Throw all your previous beliefs about Nicaragua aside for just one minute and be prepared to learn new and amazing things about this tropical Central American country.
Most people’s preconceptions about Nicaragua are wrong, it is no longer an unstable and dangerous nation, it’s a vibrant and passionate country, inhabited by some of the most decent and down to earth people in the world. Which is precisely why the authors of the Moon Publishing ‘Living Abroad in Nicaragua’ title have so deeply embraced their new life in Nicaragua.
Previously from America, authors Randall Wood and Joshua Berman take the readers of their exceptionally articulately written book on an incredible journey of discovery across Nicaragua – and to appreciate this title you don’t necessarily have to be planning a new life there, but be interested in learning the truth about this fascinating and much misunderstood Latin American nation.
Of course, if you are planning an extended stay in Nicaragua perhaps as a charity worker, or you’ve heard that it’s probably one of the most affordable places in the world to live in or retire to, then ‘Living Abroad in Nicaragua’ does give you every single conceivable fact about how to make your move a success. It covers the visas, the bureaucracy, the legalities of immigration and how to buy or rent a home. But far, far more interestingly than all of this practical detail is the passionate descriptions that ‘Living Abroad in Nicaragua’ is filled with.
The reader can tell by the bottom of the very first page of the book under the ‘Welcome to Nicaragua’ heading that the authors truly love their adopted nation. That they deeply understand the people, they are enchanted by the diversity of the climate and landscape and that they don’t just accept the country, they love it! And whilst the authors cannot help but pass on their passion for the nation, they temper it repeatedly throughout the book with detailed warnings of how and why people thinking about moving to Nicaragua need to be careful to get as honest and accurate a picture of what life can really be like there before committing to a relocation.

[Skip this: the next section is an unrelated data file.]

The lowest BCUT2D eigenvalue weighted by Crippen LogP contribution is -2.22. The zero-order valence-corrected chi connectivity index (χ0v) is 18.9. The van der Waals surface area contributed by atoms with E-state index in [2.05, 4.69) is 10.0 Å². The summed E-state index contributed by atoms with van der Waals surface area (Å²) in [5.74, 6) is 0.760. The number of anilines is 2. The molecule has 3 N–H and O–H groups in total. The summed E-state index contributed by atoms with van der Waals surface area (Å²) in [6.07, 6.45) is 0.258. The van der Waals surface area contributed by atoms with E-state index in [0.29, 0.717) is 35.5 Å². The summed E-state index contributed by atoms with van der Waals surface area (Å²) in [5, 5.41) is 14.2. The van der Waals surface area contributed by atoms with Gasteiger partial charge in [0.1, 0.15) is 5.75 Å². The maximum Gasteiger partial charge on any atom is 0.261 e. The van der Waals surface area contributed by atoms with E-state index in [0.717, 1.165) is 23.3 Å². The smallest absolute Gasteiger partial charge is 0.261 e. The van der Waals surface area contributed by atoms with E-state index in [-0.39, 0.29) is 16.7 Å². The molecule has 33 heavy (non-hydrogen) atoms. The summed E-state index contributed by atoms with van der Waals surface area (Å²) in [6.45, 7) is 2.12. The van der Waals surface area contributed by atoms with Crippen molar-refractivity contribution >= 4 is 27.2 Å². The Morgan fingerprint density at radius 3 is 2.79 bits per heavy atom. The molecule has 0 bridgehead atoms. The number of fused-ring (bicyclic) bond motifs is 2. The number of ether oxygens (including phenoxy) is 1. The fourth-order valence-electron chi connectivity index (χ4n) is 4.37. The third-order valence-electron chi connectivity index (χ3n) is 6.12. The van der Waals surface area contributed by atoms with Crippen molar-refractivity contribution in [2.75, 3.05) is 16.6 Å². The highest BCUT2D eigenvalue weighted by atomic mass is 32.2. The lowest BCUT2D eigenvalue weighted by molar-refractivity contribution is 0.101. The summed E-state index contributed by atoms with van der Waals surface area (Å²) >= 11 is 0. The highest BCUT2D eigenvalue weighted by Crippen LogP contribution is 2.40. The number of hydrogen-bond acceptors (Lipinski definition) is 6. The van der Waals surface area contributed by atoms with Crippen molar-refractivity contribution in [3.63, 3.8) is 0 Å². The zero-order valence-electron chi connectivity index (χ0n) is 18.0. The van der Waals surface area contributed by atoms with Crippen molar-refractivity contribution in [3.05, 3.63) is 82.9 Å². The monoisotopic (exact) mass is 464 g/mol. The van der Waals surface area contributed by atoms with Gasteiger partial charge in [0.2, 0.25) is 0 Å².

In other words, the authors talk about the incredible poverty in Nicaragua, about the almost impossible to comprehend gulf between the few rich and the majority poor, the fact that living in Nicaragua is nothing like as sophisticated as living in Belize or Panama and not even as ‘easy’ as living in Costa Rica. That those with only a dream fuelling their relocation could come a cropper, that those who cannot cope without always available running water and constantly available electricity or phone lines need not apply for a visa, and that every single thing is done very, very differently in Nicaragua!
The authors talk about how Nicaragua is a country that challenges so many of your intrinsic beliefs and puts everything back into perspective – a fantastic quote from the book that sums this up is: “children and the elderly are to be nurtured and kept close, not dropped off in day-care and put into old folk’s homes.” And after reading all about why the authors love the nation and how you too can find an incredible life in Nicaragua, it’s probably time to talk about the more technical aspects of the title’s content!
The authors do indeed arm one with all the practical information required to facilitate a relocation to live, work, set up a business or even retire to Nicaragua. They detail the visa process, property buying and rental processes, the government’s legendary bureaucracy, and then they break the country up into regions and explore each one in depth for the would-be expatriate. So that if you do decide that this sounds like the land of opportunities you’ve been searching for, you can find your corner of Nicaragua to call home.